Flashcards in Week 8 - Emotion Deck (47):
What is emotion?
Emotion is an evaluative response and includes
- physiological arousal
- subjective experience
- behavioural/emotional expression
What is affect?
Pattern of behaviours that express emotion
What is mood?
More general emotional state that may or may not be externally expressed
What is expression?
Overt signs of emotion
Emotions can be classified according to their what?
A positive affect is associated with why types of behaviours and what brain region?
Pleasure-seeking, approach-oriented behaviour
Left frontal lobe
A negative affect is related to what kinds of behaviour and what brain region?
Right frontal lobe
What is the Discrete Emotions Theory?
Humans experience a small number of discrete emotions
According to the Discrete Emotions Theory these discrete emotions do what? (4)
Serve distinct evolutionary purposes
Have distinct physiological responses
Are universal across cultures
Occur before thought
In regards to the evolutionary perspective emotions serve adaptive purpose which increases what?
Chances of survival
How do these emotions help survival? (2)
Internal motivator (eg fear- flight or fight)
Discrete emotion theorists propose there are how many primary emotions?
Combining two or more primary emotions result in what?
Cultures have different rules about how and when to express emotions, what is this called?
The insula is triggered by what emotion?
What does the James-Lange Theory of emotions propose?
The sequence of events in experiencing emotion is: Emotion inducing stimulus → Behavioural and Bodily Responses → Affective Experience.
The theory itself emphasises how physiological arousal, with the exclusion of emotional behaviour, is the determiner of emotional feelings.
What is the Somatic Marker Theory?
Gut reactions and physiological response unconsciously directs our decision making and emotional reaction
What is the Cannon-Bard Theory?
Emotional and behavioural responses are elicited simultaneously and independently
- Somatic and autonomic responses can influence emotional experience in some cases
What is the Appraisal Theory?
Emotion arises from appraisal of a stimulus (cognitive element)
Essentially, our appraisal of a situation causes an emotional, or affective, response that is going to be based on that appraisal.
Emotions will vary depending on the significance of a stimulus
What is the Two-Factor Theory of emotion?
The two-factor theory of emotion, states that emotion is based on two factors: physiological arousal and cognitive processes.
According to Schachter, both of these elements must be present for you to experience an emotion.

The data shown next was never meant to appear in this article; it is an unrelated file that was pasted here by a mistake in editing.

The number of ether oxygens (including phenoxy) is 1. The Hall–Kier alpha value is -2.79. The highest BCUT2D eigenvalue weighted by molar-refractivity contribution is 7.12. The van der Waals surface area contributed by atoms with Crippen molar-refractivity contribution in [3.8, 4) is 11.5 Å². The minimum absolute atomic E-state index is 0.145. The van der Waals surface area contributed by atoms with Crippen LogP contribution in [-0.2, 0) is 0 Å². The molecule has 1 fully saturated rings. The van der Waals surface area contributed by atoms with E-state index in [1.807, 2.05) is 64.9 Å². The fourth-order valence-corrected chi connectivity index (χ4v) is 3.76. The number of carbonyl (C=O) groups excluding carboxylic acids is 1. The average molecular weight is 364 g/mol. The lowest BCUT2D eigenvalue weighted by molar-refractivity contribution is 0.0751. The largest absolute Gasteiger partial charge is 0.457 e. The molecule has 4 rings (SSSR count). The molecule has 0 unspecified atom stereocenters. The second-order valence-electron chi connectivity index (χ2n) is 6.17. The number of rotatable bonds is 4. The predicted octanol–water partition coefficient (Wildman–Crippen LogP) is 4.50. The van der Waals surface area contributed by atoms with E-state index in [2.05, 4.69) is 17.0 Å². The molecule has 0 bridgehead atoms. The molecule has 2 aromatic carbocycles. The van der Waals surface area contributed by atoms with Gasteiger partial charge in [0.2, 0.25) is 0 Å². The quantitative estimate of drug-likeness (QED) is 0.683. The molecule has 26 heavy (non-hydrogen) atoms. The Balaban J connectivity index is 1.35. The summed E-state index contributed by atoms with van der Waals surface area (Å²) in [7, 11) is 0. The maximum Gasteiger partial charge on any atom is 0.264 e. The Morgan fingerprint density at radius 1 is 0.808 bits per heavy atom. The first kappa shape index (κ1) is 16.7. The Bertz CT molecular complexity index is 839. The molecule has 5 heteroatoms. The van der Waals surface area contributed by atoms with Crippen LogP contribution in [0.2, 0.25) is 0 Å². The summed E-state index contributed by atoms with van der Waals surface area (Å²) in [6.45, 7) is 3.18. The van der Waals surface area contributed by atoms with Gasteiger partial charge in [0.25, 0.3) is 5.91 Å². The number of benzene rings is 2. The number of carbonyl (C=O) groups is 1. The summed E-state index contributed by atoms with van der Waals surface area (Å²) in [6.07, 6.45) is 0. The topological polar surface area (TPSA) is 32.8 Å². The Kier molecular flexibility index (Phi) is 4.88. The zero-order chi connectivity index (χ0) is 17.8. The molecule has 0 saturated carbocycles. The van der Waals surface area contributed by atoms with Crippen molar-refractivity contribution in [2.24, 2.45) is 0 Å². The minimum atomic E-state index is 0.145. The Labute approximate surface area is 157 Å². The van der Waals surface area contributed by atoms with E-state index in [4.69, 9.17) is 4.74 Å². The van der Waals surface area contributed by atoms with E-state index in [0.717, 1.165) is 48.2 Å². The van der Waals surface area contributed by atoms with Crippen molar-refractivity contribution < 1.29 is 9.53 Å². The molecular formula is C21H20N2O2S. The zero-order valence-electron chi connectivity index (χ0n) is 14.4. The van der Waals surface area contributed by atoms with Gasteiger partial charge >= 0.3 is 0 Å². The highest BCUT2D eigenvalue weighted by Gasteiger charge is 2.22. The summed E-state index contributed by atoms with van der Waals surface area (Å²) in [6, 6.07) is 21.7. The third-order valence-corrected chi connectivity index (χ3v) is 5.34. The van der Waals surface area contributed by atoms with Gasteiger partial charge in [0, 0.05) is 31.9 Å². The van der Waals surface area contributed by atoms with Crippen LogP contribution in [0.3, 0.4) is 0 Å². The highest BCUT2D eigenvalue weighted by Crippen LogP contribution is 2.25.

Cognitive interpretation is based on internal/external event
eg people rate opposite sex as more attractive if they have just been on a roller coaster
What is emotion regulation?
A person’s ability to effectively manage and respond
to an emotional experience.
Reframing the meaning of an event before emotional response occurs does what?
Reduces negative affect
Suppressing emotions after the emotional response leads to?
Increased autonomic arousal
Is emotion regulation learnt?
Yes, we can change the way we react
Our mood can influence what?
Memory capacity, problem solving ability, decision making, judgements
Bias our attention
Influence our expectations of the future
What is the Mere Exposure Effect?
Liking more familiar stimuli
What is the Facial Feedback Hypothesis?
You are more likely to feel emotions that correspond to your facial features
- participants feel the emotion they display
What is the importance of the Limbic System in regards to emotion?
It produces and regulates emotional responses and helps us to interpret the emotions of others
What does the Hippocampus do?
Helps encode new long-term memories including emotional information (through interaction with the amygdala)
What is the Cingulate Cortex involved?
Emotional expression and interpreting/engaging in social behaviour
What is Kluver-Bucy Syndrome? Symptoms?
A bilateral remove/damage to the amygdala
Major symptoms include lack of fear, urge to put objects in mouth, memory loss, hyper sexuality
What is the role of the Pre-frontal Cortex? (in regards to emotion)
Cognitive appraisal of emotional information
Conscious decisions based on emotional information
Regulation of emotional responses/expressions
What is the role of the Insula Cortex? (in regards to emotion)
It is involved in recognition and experience of disgust
The Low Road refers to?
- Fast subcortical pathway via the thalamus (rapid threat detection)
The High Road refers to?
- Slower cortical pathway (more complex analysis)
What are some non-verbal expressions of emotion?
What is a non-verbal leakage?
A powerful cue that we are trying to hide an emotion
What are micro-expressions?
Brief (1/15-1/25 sec) expression which occur when trying to conceal and emotion (involuntary)
What is Proxemics?
The study of personal space
- personal space correlates with emotional emotional distance
What are the 4 levels of distance in proxemics? what are the appropriate distances?
Public: 12 feet or more
What is the Broaden and Build Theory of happiness?
Happiness predisposes us to think more openly, allowing us to see the big picture
- optimists tend to be happier than pessimists
People tend to be happier when? (5)
In individualistic rather than collectivist cultures
With a reasonable income
With many close friends
What is affective forecasting?
Making decisions about a life event and estimating how happy that choice will make us
What is the durability bias?
Overestimating the long-term impact of events on our moods
Our moods tend to adapt to what?
What is self-esteem?
A person's value of their worth